Crash Bandicoot 4: It’s about time Crash Bandicoot 4 It’s about time PS4 Revisit – N.Sanely Good


Crash Bandicoot 4: It’s about time is the long-awaited sequel to the classic trilogy, a platformer developed by Toys for Bob and published by Activision. Crash Bandicoot has made a phenomenal return to form in his classic story and looks, bringing along all the best bits of the originals with heaps of new flavour. Let’s spin straight into the Crash Bandicoot 4 It’s about time Revisit!

Crash Bandicoot 4 it's about time


Crash Bandicoot 4: It’s about time starts up immediately where the end of the original third game ends, with Cortex and N Tropy stuck in the past, but grown-up back to their original ages, give or take I guess. N. Tropy is trying to use Uka-Uka to open a rift back to their time, and somehow succeeds. Uka-Uka is surprisingly left behind as both Cortex and Tropy step through, and they seek out the quantum masks to try and control all of time and space.

The story is, for a crash game, very well done. It brings back a whole host of characters from the series, keeping their unique personalities and aesthetics with more than enough throwbacks to obscure trivia to satiate any hardcore fans’ nostalgia. At a certain point in the game, Cortex remarks how he ‘should have gone with the Wombat’, a reference to crash’s prototype character name during the development of the first game, and it’s little bits like this that show you how much love for the series toys for bob truly have.

A generous helping of comedy against the surprisingly darker moments in the writing keeps everything light and feels like a faithfully thematic crash game, with fleshed-out characters through the ‘alternate timeline’ levels bringing everyone to life. You combine all of these features and you’ve got a focused narrative with properly introduced characters that match its zany but driven gameplay.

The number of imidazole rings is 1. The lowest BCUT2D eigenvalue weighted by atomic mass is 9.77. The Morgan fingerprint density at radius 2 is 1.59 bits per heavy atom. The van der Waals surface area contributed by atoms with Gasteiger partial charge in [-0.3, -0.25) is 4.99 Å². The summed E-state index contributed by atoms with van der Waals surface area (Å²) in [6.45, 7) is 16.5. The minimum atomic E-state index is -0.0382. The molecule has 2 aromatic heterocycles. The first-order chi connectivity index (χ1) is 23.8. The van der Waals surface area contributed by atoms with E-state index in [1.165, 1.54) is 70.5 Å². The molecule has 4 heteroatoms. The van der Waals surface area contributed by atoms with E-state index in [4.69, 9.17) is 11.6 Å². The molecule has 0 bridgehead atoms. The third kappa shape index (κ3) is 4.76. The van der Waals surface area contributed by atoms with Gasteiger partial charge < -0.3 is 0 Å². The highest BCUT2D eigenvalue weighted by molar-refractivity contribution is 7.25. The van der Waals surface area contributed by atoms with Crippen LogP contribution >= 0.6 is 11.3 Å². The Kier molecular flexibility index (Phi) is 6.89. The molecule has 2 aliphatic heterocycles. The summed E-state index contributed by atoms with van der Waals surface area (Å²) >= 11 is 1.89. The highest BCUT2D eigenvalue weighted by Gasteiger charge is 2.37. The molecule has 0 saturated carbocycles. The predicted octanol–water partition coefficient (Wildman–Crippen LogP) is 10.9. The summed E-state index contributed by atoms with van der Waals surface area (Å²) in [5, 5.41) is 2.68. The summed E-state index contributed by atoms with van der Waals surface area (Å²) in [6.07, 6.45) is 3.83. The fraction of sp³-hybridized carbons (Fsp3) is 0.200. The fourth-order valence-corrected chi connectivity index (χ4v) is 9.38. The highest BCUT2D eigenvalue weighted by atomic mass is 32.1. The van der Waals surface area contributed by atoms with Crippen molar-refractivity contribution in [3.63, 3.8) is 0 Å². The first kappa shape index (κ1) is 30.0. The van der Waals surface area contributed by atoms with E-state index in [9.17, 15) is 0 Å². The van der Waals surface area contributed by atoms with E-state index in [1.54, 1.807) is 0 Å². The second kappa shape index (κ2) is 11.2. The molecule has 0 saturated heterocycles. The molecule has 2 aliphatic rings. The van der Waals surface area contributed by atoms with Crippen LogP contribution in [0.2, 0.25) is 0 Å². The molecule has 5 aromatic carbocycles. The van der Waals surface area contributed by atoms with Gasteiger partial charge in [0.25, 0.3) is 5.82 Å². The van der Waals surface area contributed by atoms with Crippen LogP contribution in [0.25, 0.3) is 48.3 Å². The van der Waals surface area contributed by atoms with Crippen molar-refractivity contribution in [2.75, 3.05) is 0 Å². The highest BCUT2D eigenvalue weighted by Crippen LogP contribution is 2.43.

The thing you’ve probably heard most about Crash 4 is how hard it can be. Sure, for completionists and masochists like myself the platinum relics and n.sanity relics can be damn difficult to acquire. But to the average person who just wants to enjoy a platformer, it’s definitely more fun than tedium.

The main gameplay from Crash/Coco is phenomenally done. It feels truly authentic to the original gameplay, with all returning mechanics just feeling correct (and a few gone entirely like vehicles or underwater levels, which were gimmicks at best), as well as every newly added mechanic feeling fleshed out, requiring skill and knowledge to get all the boxes in a clean run. The rail grinds could easily have become tedious boring sections and I’ll admit were a risk, but the way you jump, slide under, lean left and right to get boxes, it’s little touches that flesh out those sections into being fun. Combine it with the constant forward momentum meaning no do-overs less you deliberately lose a life to go back to a checkpoint, a potentially mind-numbing mechanic demands conscious decision making and quick reactions, something the original crash has always been about in its gameplay.

The main gameplay additions are in two forms; Firstly, the new quantum masks which give you superpowers to overcome otherwise impossible tasks, like quantum manipulation to phase platforms in/out of reality, or dark matter spin to glide effortlessly like a turbocharged helicopter over massive chasms. These abilities could have easily made the game too easy or gimmicky but the necessary challenges presented with their use test your mastery of them, making you feel accomplished and smart as you work out how you use them for that next section.

The other addition is new playable characters with entirely new movesets, like Tawna’s grappling hook, Dingodiles vacuum cannon and Cortex’s ‘modified’ ray gun. These sections aren’t as fun as the Crash/Coco gameplay but still require full knowledge of how the new characters work to clear a level flawlessly, and therefore carry the spirit of the game with them.